Being Present

Being Present

Blog Post 38 - Photo 1


Around a month ago, several of my friends celebrated Ash Wednesday and introduced me to Lent. According to them, you can either give up something or choose to do something for forty days. While I probably should have chosen to give up dining hall cookies, I decided that I was going to meditate for ten minutes every day. I had not had any previous experience with meditation, so I set a short time frame that seemed doable. Although I failed miserably and only made it through three days of Lent, I tried something new that involved a bit of spiritual reflection.

I chose meditation as my designated activity because I have been intending to read the book, The Power of Now, since last semester. The book, which was on Oprah’s recommendation list, emphasizes the significance of being present in the moment and conscientiously avoiding worrying about the past or future. While browsing through information about the book, I can across a 10-minute guided meditation video on the author’s YouTube Channel, saving it in my “watch later” playlist until Lent.

Having very little knowledge and past experience with meditation, I did a little ‘googling.’ Mindful meditation is where you focus on one thing, like your breathing. This type of meditation focuses your mind strongly on one point and brings your attention back whenever your attention wanders. For me, this exercise seems to strengthen my ability to concentrate by ‘teaching’ my brain to maintain focus. In today’s constantly connected, information-laden world, where there exist a myriad of distractions, being present is becoming increasingly difficult. I am guilty of constantly multitasking, particularly when my phone is around, which I assume can’t be good for my brain as it strains to process a million things at the same time.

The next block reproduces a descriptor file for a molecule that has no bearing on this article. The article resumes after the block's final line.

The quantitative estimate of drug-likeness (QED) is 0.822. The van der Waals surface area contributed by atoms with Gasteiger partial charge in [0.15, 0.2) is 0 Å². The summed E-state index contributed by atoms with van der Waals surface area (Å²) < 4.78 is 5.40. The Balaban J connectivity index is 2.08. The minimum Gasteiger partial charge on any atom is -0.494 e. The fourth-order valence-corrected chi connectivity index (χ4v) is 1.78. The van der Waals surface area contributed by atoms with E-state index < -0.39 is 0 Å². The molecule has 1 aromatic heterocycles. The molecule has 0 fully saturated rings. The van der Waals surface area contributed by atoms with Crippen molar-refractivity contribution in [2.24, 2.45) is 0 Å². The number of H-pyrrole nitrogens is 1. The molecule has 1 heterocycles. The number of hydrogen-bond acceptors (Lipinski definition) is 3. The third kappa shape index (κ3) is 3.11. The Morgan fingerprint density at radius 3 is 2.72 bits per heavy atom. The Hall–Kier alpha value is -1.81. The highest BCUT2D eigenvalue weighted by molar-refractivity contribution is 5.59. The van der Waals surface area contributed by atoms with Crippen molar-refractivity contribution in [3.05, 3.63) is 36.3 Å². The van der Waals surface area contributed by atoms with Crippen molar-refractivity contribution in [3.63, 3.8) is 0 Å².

It makes sense that willfully focusing on a single task, namely the one in front of me, would boost productivity and improve performance, but more importantly, it would also reduce an immense amount of mental stress.

Although I have only just begun reading the book, the author focuses on “being,” which I think could potentially be an important leadership and teamwork trait. As a reporter and layout editor for my school newspaper, I quickly learned that, when collaborating with others, being present is the difference between hearing and listening and, in the face of constant, down-to-the-wire deadlines it can mean working effectively versus losing valuable time due to distractions. I am planning to give meditation another try, with high expectations that honing my concentration skills will ensure success on my next attempt at Lent.


Image from:

Comments are closed.